How Creativity is Being Strangled

This is an awesome and entertaining speech by Lessig – the whole book in twenty minutes.

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Jenkins’ confession of an aca/fan

Jenkins’ question

 

For me, reading this book is a mesmerizing voyage, during which the mysteries of new media ambiance in the economic, technological, industrial, social, and cultural contexts have been unveiled.

Jenkins’ definition of “convergence” is much more complex and far beyond the unsophisticated understanding of the intersection of media technologies. As Jenkins proclaims, convergence culture, for him, is where new media and old ones collide, grassroots and corporate media intersect, media producers and consumers interact in unpredictable ways (2). In his definition, convergence is happening more on a macro level. The convergent tendency of media has invited a large range of participation and interaction to modern media creation and distribution. Convergence culture represents a shift in the citizen’s relationship to media. Jenkins uses this definition to challenge the old idea of convergence, and calls it “the black box fallacy” (14). Why do you think “the black box theory” is a fallacy?

In some parts of this book (or maybe, one could say throughout this book), Jenkins seems to praise convergence—the discourse of blurring boundaries, disciplines, and the roles of participants in media communication—as a way to improve society and the market. Is this an optimistic point of view? Or say, does Convergence Culture merely present an ultimate utopian stance? Is Jenkins’ enthusiasm for grassroots culture (especially the influence of his fan experience on his opinions toward fan culture) making this book as a whole valueless for media criticism?

Do you think some of the fan activities depicted in this book are, as some critics put it, vaguely pathetic, unhealthy, and reflecting all the worst aspects of human nature? As possessing tremendously interests in the fandom area, I feel a bit furious when hearing people talking about fan culture sarcastically. Topics in this book, like the bottom-up power to turn over co-optation, the media literacy, the knowledge community and collective intelligence to gather, circulate, and challenge information, are staggeringly remarkable for further legitimizing fandom to a “formal” culture and “real” academic area. (I believe, Jenkins’ previous publications already did so.)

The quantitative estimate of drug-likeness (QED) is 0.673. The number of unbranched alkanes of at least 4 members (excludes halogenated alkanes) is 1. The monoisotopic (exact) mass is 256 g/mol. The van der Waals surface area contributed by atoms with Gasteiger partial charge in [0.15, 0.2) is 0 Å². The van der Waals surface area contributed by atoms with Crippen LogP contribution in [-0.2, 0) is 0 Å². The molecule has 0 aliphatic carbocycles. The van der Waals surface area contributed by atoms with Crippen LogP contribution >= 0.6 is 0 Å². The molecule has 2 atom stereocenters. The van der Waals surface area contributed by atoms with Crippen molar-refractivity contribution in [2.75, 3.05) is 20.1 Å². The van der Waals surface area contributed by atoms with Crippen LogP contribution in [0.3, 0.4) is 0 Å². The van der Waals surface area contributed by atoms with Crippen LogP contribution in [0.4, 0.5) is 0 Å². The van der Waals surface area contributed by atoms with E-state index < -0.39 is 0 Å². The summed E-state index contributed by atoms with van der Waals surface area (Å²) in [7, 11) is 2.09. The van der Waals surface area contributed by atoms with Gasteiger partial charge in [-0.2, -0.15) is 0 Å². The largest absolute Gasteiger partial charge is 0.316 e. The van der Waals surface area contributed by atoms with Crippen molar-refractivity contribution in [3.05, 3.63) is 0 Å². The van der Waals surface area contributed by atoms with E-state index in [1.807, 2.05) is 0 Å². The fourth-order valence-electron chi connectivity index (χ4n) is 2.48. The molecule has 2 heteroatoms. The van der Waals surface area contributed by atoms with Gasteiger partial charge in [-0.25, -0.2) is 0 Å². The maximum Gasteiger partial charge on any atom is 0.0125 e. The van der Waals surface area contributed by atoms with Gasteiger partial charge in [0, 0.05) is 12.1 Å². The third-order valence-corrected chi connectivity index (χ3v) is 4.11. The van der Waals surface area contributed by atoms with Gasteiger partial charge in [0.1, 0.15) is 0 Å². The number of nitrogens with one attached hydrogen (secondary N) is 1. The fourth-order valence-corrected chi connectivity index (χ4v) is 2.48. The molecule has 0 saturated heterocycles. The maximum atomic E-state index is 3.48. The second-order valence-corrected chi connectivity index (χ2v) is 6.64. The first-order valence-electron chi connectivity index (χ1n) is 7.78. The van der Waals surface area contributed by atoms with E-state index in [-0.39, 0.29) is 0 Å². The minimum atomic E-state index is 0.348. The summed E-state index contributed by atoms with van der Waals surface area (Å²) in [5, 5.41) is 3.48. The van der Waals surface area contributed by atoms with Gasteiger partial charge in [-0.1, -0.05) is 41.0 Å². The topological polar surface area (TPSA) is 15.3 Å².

Personally speaking, I don’t think Jenkins only holds optimistic opinions. In this book, he does mention the weakness of collective intelligence is disorderly, undisciplined, and unruly (53). However, as he argues, it is also the strength of collective intelligence. The participatory paradigm, as Jenkins describes, seems providing a double-win or even a triple-win possibility for media producer, consumers, and the entertainment industry. On the other hand, he also points out that the uncontrolled fluidity of media content in this paradigm sometimes acts as a double-edged sword.

Admittedly, he does not focus on any further in-depth discussion of the negative side of the circulation of information and these participatory activities in this new media system, like the high chance of offering fragmented culture, or the so-called “divergent” trends as Grusin contends. I think, here, Jenkins is attempting to argue against some blatant pessimistic ideas by presenting the positive aspect of the increased participation in popular culture (247-249). He does believe that there would be uncertainty upon the roles media corporations, media producers, and consumers could play in this dynamic. And like he explains, divergence and convergence act as two sides of the same phenomenon (10).

This book, at the very least, successfully makes a significant point: to make our criticism more applicable to today’s media culture, we have to understand clearly what happens during the negotiation and participation in the age of media convergence. I would totally agree if someone calls Jenkins’ standpoint is critical utopianism (247).

 

The Matrix ain’t no Cassablanca

Recently, we’ve discussed how new media such as DVR and web streaming has taken eyes away from television commercials.  Our class has observed and commented on several techniques advertisers use to get around this trend of less people viewing television ads.  One thing we did not really talk about is what Henry Jenkins calls “loyals.”  In Convergence Culture: Where Old and New Media Collide, Jenkins writes, “Loyals are more apt to watch series faithfully, more apt to pay attention to advertising, and more apt to buy products” (63).  Since Jenkins wrote this, DVR has become much more popular and many people get TV series from Netflix or download them from iTunes.  But more potential branding sites such as Facebook and Twitter have evolved and been developed.  Do you think Jenkins’ argument pertaining to loyals and advertising consumption gained or lost credibility in the four-to-five years since Convergence Culture was published?  Why?